Previously I talked about the Pebble Time Kickstarter, and why I thought it was the most practical smartwatch to buy in 2015, and that I decided to be an early backer on Kickstarter. Well as of this morning an interesting development has come from my - currently - favorite smartwatch company. They will release the Pebble Time Steel variant alongside the regular Pebble, instead of say a whole release cycle down the road. The accompanying announcement along with the Steel,...
Guide to Enable ADB and Fastboot on ChromeOS
ADB and fastboot are both incredibly handy and easy-to-use options for manipulating your device, and we’ve mentioned both here on the Portal on several occasions. Whether you’re using Windows, Linux, or OSX, it’s generally not too difficult to get either of these set up and begin tinkering with your device. One thing I hadn’t previously seen though, until now that is, was how to set up ADB and fastboot on Google’s increasingly popular Chrome OS or its open source sibling, Chromium OS.
Once regarded by some as little more than a web browser in a box, Chrome OS and the ChromeBooks that ship with it are becoming increasingly popular. Thus, many people now seem quite content to replace their larger more capable notebooks with these highly portable and affordable devices. The downside to that of course is that a slimmed down operating system means less flexibility and features. For those of you who cannot go twenty minutes without messing about with a mobile device, this might make ChromeOS seem like a little bit more viable on-the-go option.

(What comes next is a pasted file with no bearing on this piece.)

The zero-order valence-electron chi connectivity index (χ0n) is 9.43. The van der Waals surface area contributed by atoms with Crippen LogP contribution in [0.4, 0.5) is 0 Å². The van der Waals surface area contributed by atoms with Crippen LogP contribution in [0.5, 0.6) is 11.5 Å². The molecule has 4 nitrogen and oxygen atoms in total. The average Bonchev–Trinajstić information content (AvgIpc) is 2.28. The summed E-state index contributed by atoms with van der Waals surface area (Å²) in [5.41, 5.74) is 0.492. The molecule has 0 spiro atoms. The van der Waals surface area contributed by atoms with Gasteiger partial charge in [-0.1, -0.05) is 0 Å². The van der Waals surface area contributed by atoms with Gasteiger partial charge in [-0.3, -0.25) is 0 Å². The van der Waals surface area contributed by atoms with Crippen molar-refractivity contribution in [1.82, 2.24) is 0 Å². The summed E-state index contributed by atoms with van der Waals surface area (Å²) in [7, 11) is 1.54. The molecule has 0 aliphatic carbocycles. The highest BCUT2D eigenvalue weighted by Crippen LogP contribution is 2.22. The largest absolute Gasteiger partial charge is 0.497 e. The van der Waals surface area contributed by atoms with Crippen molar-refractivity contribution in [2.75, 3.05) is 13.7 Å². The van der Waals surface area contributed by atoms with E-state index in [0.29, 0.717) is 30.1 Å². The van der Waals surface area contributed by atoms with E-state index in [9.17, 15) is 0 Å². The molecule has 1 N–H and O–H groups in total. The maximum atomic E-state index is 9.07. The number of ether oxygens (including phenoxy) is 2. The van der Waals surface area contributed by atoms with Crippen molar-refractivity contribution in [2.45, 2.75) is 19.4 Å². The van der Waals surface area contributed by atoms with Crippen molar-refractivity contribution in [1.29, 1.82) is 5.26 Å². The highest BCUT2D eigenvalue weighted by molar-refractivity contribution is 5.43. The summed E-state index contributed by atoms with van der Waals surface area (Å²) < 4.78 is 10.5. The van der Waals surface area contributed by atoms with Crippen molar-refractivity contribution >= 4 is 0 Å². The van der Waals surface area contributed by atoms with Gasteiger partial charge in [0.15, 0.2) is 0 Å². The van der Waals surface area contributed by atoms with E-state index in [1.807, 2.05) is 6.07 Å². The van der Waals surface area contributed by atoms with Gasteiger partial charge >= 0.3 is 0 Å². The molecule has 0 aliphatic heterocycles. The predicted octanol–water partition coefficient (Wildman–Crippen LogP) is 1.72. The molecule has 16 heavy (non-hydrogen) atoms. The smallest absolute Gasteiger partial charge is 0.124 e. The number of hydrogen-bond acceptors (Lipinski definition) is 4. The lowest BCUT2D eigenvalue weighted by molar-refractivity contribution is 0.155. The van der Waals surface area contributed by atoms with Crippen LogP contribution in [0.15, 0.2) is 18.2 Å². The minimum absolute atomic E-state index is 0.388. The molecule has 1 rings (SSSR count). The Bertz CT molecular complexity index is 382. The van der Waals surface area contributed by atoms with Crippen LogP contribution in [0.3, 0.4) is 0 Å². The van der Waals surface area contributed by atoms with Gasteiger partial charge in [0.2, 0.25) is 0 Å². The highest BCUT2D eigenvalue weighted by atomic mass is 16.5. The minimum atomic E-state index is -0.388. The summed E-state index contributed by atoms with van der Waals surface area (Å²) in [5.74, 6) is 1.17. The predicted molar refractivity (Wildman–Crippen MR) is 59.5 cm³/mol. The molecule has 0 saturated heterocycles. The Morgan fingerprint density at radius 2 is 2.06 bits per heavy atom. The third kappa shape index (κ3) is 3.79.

XDA Recognized Contributor Quinny899 has written a guide covering the steps required to enable ADB and fastboot commands on Chrome and Cromium OS. There aren’t many steps and the process is fairly simple. After downloading the appropriate files and entering a few terminal commands, you should be good to go. You’ll need a ChromeBook (or something running Chrome/Chromium) and a little Linux knowledge or the ability to copy and paste terminal commands. A little knowledge sure does come in handy, though, if and when things don’t always go to plan. You’re also advised to have a hot beverage of your choice on hand while those files download.
If you’re running Chrome or Chromium OS and would like to try this for yourself, check out the tutorial thread for more information.
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The LG G Pro Lite D680 is a budget phone that was released in 2013 alongside the LG Optimus G Pro, LG's 2013 flagship device. Unfortunately, it hasn't received much development attention so far… but XDA Recognized Developer laufersteppenwolf has now released an unsecured boot.img along with a CWM recovery. This is despite the bootloader being locked (which means there's no need for you to void your warranty!), and marks the first step towards custom ROM and kernel development for...
Samsung's latest and greatest, the Galaxy S6 Edge, is drastically different from any Samsung flagship that has come before it. The Korean giant took a very different approach when designing this little beast, creating quite the debate among android enthusiasts about whether this is really the next big thing or not. Is the Galaxy S6 Edge true innovation, or Samsung's desperate attempt to be different? Let us know what you think!